It’s easy to point at our neighbours to the south and accuse them of behaving in ways common to abusive imperialists because they have a track record in trade, and politics, of doing just that—but sometimes our problems are homegrown.
From our lofty perch in downtown Vancouver, whether we work as work as baristas, bank tellers or lowly journalists, it may not be immediately apparent that the majority of Canada’s economic well-being relies on the contributions of hard-working people living in the rural hinterlands.
But go up north for a weekend and you’ll meet a different breed of British Columbian. Families with different values and outlooks on life but who, just like us, often enough don’t have enough money and worry about their futures.
These people see firsthand how Canada’s economy shudders under the weight of the movements of international bodies, and they often bear a fair amount of discontentment and anger at the government for their misfortune.
For those who rely on the lumber industry for their livelihood, they’re not wrong.
Here’s Wikipedia’s take:
The heart of the dispute is the claim that the Canadian lumber industry is unfairly subsidized by federal and provincial governments, as most timber in Canada is owned by the provincial governments. The prices charged to harvest the timber are set administratively, rather than through the competitive marketplace. The United States claims that the Canadian arrangement constitutes an unfair subsidy, and is thus subject to U.S. trade remedy laws, where foreign trade benefiting from subsidies can be subject to a countervailing duty tariff, to offset the subsidy and bring the price of the commodity back up to market rates.
The U.S. Department of Commerce accused Canada of unfairly subsidizing and dumping softwood lumber, which is commonly used in the construction of homes. They have gone to the World Trade Organization (WTO) for arbitration a few times, and the latest dispute was won decisively by the United States. The duties affect about $5.66 billion worth of imports.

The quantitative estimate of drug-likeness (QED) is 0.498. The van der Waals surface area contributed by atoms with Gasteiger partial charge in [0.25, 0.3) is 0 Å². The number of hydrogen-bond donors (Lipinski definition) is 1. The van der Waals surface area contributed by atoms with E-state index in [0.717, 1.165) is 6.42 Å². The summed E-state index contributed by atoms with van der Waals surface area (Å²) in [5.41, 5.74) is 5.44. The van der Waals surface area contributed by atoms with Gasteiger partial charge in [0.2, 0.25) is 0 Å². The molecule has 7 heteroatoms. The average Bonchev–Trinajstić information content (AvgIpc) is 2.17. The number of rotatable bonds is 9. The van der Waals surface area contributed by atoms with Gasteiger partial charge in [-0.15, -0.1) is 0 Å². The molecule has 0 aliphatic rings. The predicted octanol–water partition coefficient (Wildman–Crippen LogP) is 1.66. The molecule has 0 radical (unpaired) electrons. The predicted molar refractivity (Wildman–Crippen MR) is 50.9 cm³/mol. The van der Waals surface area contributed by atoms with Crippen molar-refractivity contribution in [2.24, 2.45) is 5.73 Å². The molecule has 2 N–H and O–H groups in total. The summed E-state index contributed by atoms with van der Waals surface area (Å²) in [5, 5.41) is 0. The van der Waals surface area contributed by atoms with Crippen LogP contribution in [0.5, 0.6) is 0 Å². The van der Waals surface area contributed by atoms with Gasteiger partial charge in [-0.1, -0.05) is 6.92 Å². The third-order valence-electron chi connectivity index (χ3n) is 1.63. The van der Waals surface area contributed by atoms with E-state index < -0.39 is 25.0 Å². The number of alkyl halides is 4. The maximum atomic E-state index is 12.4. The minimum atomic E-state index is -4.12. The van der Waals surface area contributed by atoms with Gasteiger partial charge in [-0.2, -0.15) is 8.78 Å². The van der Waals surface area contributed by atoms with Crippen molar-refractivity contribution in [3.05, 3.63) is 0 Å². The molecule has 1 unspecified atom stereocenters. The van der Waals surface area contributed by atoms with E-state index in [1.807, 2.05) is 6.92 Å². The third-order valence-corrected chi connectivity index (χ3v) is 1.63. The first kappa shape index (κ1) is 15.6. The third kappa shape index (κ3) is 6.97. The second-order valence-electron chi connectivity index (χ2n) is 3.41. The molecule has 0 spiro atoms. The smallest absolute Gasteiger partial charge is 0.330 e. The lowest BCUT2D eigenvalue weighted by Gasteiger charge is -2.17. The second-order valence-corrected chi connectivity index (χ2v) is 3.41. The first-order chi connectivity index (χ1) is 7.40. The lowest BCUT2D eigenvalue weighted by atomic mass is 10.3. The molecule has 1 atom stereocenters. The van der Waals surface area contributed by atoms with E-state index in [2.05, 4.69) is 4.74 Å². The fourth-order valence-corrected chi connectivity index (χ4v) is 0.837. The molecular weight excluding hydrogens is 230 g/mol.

That tariff raises prices across the board, which lowers production and leads to pain on the balance sheet and emptiness in the cupboards of the workers in the mills.
In 2013, production in the forest sector contributed $19.8 billion—or 1.25%—to Canada’s real gross domestic product (GDP). Now six years later, many Canadian sawmills are struggling. B.C. is Canada’s largest lumber-producing province, responsible for exporting over 514 million board feet of lumber to the U.S. in October 2018, down from 645 million board feet in 2017.
Plenty of Canadian lumber leaders have absorbed the hit—including West Fraser Timber (WFT.T), Canfor (CFP.T), Conifex Timber (CFF.T) and Interfor (IFP.T)—and have been forced to restrict production. West Fraser and Canfor have curtailed production more than once.
Canfor and Interfor announced more production cutbacks in April.
All of this leads to layoffs, belt-tightening and economic stagnation.
The companies blamed lumber markets, high log costs, log supply constraints, falling lumber prices and U.S. import tariffs as factors. Instead, maybe they should have considered their relationship with the government.
There’s nothing intrinsically wrong with subsidies (and let’s face it, that’s exactly what they are) but we shouldn’t expect special dispensation when dealing with other countries. We agreed to play by the rules when we ratified the GATT and then re-upped for the formation of the WTO. Maybe we should play ball and compete rather than hedge our bets with these subsidies which do little more than feed our national inferiority complex.